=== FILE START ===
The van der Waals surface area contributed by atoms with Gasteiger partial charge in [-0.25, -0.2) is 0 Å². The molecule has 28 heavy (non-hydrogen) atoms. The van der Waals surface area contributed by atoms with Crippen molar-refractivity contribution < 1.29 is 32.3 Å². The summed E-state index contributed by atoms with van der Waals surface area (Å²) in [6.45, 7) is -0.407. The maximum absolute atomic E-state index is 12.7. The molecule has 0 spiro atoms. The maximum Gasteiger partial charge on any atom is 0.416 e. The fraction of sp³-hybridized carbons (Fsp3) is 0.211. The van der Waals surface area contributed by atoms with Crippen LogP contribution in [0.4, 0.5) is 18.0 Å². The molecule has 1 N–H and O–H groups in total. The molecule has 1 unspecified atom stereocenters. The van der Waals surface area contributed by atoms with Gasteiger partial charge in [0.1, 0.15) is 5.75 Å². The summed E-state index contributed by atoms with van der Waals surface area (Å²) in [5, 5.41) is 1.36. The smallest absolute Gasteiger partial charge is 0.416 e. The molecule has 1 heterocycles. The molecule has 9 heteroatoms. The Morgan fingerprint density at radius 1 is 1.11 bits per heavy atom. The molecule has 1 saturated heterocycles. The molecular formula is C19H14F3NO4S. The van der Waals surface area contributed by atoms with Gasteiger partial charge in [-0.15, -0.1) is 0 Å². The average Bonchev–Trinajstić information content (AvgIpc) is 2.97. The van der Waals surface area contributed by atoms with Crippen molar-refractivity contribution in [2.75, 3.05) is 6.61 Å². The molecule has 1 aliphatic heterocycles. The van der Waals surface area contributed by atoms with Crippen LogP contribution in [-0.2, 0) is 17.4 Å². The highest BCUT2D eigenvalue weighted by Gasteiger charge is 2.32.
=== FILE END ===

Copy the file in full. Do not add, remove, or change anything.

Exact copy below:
The van der Waals surface area contributed by atoms with Gasteiger partial charge in [-0.25, -0.2) is 0 Å². The molecule has 28 heavy (non-hydrogen) atoms. The van der Waals surface area contributed by atoms with Crippen molar-refractivity contribution < 1.29 is 32.3 Å². The summed E-state index contributed by atoms with van der Waals surface area (Å²) in [6.45, 7) is -0.407. The maximum absolute atomic E-state index is 12.7. The molecule has 0 spiro atoms. The maximum Gasteiger partial charge on any atom is 0.416 e. The fraction of sp³-hybridized carbons (Fsp3) is 0.211. The van der Waals surface area contributed by atoms with Crippen LogP contribution in [0.4, 0.5) is 18.0 Å². The molecule has 1 N–H and O–H groups in total. The molecule has 1 unspecified atom stereocenters. The van der Waals surface area contributed by atoms with Gasteiger partial charge in [0.1, 0.15) is 5.75 Å². The summed E-state index contributed by atoms with van der Waals surface area (Å²) in [5, 5.41) is 1.36. The smallest absolute Gasteiger partial charge is 0.416 e. The molecule has 1 heterocycles. The molecule has 9 heteroatoms. The Morgan fingerprint density at radius 1 is 1.11 bits per heavy atom. The molecule has 1 saturated heterocycles. The molecular formula is C19H14F3NO4S. The van der Waals surface area contributed by atoms with Gasteiger partial charge in [-0.15, -0.1) is 0 Å². The average Bonchev–Trinajstić information content (AvgIpc) is 2.97. The van der Waals surface area contributed by atoms with Crippen molar-refractivity contribution in [2.75, 3.05) is 6.61 Å². The molecule has 1 aliphatic heterocycles. The van der Waals surface area contributed by atoms with Crippen LogP contribution in [-0.2, 0) is 17.4 Å². The highest BCUT2D eigenvalue weighted by Gasteiger charge is 2.32.